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The Automated Vehicles Bill [HL] 2023-2024, Bill 167, was introduced in the Lords on 8 November 2023, and will have its second reading in the Commons on 5 March 2024.

The Bill is intended to set the legal framework for the safe deployment of self-driving vehicles in Great Britain.

It further clarifies issues of legal liability in the Automated and Electric Vehicles Act 2018, and implements recommendations from a four-year review of automated vehicle regulation carried out by the Law Commission of England and Wales and the Scottish Law Commission, published in January 2022.

The Government published a key policy paper on this topic in August 2022, Connected and automated mobility 2025: realising the benefits of self-driving vehicles  in response to the Law Commissions’ recommendations. It outlined its legislative plans to implement them and create a regulatory framework for self-driving vehicles.

Defining self-driving vehicles

The Government has defined a self-driving vehicle as:

One that has at least one self-driving feature, delivering sufficiently high levels of automation that it meets a legally defined threshold and is capable of safely driving itself with no human input. Such features could provide self-driving capability for all or part of a journey.

However, the Bill uses the Law Commissions’ preferred term of ‘automated vehicles’ (AV) instead of ‘driverless’ or ‘self-driving’ vehicles.

Under the Bill, if a vehicle successfully passes a ‘self-drive test’ (details of which would be determined in secondary legislation), it would become an ‘authorised automated vehicle’ in one of two categories:

  • Some AVs will have a ‘user-in-charge’ (UiC) function. This means they would have functionality to both be driven or to drive itself for some or all of the journey. When such a vehicle is driving itself, the driver is not responsible for how the vehicle drives, though they retain other responsibilities such as insurance and vehicle roadworthiness. When the vehicle is being driven, it is treated as a conventional vehicle.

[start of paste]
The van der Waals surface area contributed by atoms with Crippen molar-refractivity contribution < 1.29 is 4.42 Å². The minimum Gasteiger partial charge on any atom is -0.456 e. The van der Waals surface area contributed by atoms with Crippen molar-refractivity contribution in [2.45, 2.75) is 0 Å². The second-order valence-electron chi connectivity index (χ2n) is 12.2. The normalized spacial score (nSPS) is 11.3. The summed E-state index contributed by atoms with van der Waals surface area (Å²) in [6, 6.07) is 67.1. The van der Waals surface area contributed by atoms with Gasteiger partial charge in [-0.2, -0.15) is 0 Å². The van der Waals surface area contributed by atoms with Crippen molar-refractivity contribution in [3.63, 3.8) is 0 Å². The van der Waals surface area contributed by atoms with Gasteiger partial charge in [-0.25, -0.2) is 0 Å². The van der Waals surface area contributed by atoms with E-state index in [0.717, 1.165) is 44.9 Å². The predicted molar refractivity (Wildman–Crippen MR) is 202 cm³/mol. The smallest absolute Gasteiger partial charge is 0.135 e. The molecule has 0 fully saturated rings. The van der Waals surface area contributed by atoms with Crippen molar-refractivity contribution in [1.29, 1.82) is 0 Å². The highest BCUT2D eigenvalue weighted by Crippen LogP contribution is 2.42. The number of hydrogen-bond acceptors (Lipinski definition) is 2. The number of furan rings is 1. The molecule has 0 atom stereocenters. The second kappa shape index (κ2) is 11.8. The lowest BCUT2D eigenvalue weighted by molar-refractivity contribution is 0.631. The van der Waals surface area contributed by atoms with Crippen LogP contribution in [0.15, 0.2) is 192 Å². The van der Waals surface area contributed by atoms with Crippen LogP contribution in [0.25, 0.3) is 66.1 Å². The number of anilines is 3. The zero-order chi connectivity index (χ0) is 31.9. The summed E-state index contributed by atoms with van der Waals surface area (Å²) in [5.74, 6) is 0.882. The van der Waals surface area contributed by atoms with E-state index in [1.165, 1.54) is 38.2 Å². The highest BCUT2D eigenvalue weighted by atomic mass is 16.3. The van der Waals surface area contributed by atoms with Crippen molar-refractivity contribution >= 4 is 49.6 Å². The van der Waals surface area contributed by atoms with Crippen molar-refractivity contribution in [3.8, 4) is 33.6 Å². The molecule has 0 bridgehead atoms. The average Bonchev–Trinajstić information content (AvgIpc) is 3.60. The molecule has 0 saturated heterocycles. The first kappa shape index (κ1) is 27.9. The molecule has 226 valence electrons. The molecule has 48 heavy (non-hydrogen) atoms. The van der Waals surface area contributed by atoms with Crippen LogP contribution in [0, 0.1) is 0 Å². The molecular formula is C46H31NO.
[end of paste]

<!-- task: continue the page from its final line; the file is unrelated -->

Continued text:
• Alternatively, a ‘no-user-in-charge’ (NUiC) journey would be one where the AV drives itself for the whole journey. No occupant is a driver during the journey and, in some cases, it may not be possible for the vehicle to be traditionally driven, as it may not have a steering wheel or other conventional controls. A licensed operator would monitor the vehicle during the journey and ensure it is properly insured and maintained.

Liability for road offences

If a vehicle passes the self-drive test to be an ‘authorised AV’ (with or without user functions), this would then shift criminal liability for road traffic offences away from the AV’s passengers, and onto the regulated licenced operators who would become responsible for the AV’s journey.

The Bill would allow for new statutory inspectors to be appointed with powers to investigate road incidents involving AVs on a ‘no-blame’ basis, and to request information from licensed operators and the police. The Bill would also make it a criminal offence to market a vehicle as self-driving if it was not an authorised AV.